Vintage Saints and Sinners by Karen Wright Marsh, Free for CAPC Members
In Vintage Saints and Sinners, Karen Wright Marsh manages to emphasize the vast goodness of spiritual giants while also humanizing them.
Last night, my wife and I got dressed up, hopped in the car, and took the two-hour drive from Waco to Austin just so that we could be in a city for dinner. I’m not sure I understand why we did it; however, Christianity Today just published an article by Aaron Renn entitled “Why Cities Feel Glorious” that might contain an answer. If you, like me, are drawn to urban centers, consider Renn’s words:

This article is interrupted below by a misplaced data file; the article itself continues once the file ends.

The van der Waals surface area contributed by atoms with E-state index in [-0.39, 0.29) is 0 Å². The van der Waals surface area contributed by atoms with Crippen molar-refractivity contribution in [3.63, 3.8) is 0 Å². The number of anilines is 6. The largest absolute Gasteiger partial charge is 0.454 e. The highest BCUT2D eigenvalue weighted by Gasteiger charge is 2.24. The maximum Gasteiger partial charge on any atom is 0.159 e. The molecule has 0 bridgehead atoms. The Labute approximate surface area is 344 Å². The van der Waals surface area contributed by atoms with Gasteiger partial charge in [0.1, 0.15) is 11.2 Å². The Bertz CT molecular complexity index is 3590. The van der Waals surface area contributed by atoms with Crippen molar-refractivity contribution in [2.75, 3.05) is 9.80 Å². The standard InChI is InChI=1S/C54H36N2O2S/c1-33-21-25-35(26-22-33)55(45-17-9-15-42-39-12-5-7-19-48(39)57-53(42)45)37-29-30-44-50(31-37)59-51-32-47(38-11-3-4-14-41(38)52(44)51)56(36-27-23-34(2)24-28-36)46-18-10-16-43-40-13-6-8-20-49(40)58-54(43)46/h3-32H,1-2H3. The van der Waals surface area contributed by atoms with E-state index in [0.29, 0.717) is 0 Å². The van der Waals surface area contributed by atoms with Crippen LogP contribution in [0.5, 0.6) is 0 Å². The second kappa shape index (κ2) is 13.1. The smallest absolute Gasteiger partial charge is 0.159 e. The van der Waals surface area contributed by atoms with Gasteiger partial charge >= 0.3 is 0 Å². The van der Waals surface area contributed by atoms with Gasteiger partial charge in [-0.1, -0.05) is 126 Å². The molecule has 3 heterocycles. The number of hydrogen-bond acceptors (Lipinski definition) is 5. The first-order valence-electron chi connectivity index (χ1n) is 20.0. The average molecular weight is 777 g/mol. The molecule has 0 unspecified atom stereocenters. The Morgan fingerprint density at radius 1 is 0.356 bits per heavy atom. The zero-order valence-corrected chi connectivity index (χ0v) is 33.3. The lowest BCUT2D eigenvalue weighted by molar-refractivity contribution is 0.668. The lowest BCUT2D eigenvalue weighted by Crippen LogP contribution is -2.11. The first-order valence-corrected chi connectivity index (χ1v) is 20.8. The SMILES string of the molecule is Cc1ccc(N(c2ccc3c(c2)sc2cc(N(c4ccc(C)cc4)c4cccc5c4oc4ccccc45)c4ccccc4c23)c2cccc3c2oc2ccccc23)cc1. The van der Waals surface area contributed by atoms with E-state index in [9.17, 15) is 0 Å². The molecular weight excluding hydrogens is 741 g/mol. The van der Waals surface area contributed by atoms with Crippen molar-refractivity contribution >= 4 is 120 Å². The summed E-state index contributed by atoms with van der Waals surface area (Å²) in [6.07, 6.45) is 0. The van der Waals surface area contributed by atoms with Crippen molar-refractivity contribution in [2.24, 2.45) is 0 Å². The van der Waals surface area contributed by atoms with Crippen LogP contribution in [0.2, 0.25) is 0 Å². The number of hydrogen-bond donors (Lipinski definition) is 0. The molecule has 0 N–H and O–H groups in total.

Suburbs are often unfairly maligned as lacking the qualities that make cities great. But one place that criticism can be fair is in the area of sacred space. There most certainly is sacred space in the suburbs, but usually less of it than in the city both quantitatively and qualitatively. In fact, the comparative lack of sacred space is one of the distinguishing characteristics of the suburb that makes it “sub” urban, that is, in a sense lesser than the city.
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